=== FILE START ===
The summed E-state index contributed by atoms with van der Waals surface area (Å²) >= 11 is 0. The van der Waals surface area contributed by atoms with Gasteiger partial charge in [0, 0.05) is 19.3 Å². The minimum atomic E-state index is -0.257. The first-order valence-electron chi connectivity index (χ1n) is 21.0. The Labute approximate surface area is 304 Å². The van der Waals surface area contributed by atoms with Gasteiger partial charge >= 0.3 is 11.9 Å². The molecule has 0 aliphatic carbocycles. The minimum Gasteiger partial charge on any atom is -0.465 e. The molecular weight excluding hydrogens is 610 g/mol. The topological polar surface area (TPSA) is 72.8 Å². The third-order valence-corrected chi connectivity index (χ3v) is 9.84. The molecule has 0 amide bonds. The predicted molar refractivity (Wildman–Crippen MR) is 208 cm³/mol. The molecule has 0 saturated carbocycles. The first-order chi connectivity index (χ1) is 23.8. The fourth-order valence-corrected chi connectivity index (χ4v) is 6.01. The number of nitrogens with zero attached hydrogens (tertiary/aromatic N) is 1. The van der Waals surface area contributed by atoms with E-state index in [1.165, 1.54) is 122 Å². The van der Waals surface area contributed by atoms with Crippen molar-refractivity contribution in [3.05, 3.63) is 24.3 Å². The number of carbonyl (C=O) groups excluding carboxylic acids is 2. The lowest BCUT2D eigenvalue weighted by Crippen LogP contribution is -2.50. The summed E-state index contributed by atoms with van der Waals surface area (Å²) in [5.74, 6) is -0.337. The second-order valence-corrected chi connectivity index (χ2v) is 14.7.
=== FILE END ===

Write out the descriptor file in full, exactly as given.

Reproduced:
The summed E-state index contributed by atoms with van der Waals surface area (Å²) >= 11 is 0. The van der Waals surface area contributed by atoms with Gasteiger partial charge in [0, 0.05) is 19.3 Å². The minimum atomic E-state index is -0.257. The first-order valence-electron chi connectivity index (χ1n) is 21.0. The Labute approximate surface area is 304 Å². The van der Waals surface area contributed by atoms with Gasteiger partial charge >= 0.3 is 11.9 Å². The molecule has 0 aliphatic carbocycles. The minimum Gasteiger partial charge on any atom is -0.465 e. The molecular weight excluding hydrogens is 610 g/mol. The topological polar surface area (TPSA) is 72.8 Å². The third-order valence-corrected chi connectivity index (χ3v) is 9.84. The molecule has 0 amide bonds. The predicted molar refractivity (Wildman–Crippen MR) is 208 cm³/mol. The molecule has 0 saturated carbocycles. The first-order chi connectivity index (χ1) is 23.8. The fourth-order valence-corrected chi connectivity index (χ4v) is 6.01. The number of nitrogens with zero attached hydrogens (tertiary/aromatic N) is 1. The van der Waals surface area contributed by atoms with E-state index in [1.165, 1.54) is 122 Å². The van der Waals surface area contributed by atoms with Crippen molar-refractivity contribution in [3.05, 3.63) is 24.3 Å². The number of carbonyl (C=O) groups excluding carboxylic acids is 2. The lowest BCUT2D eigenvalue weighted by Crippen LogP contribution is -2.50. The summed E-state index contributed by atoms with van der Waals surface area (Å²) in [5.74, 6) is -0.337. The second-order valence-corrected chi connectivity index (χ2v) is 14.7.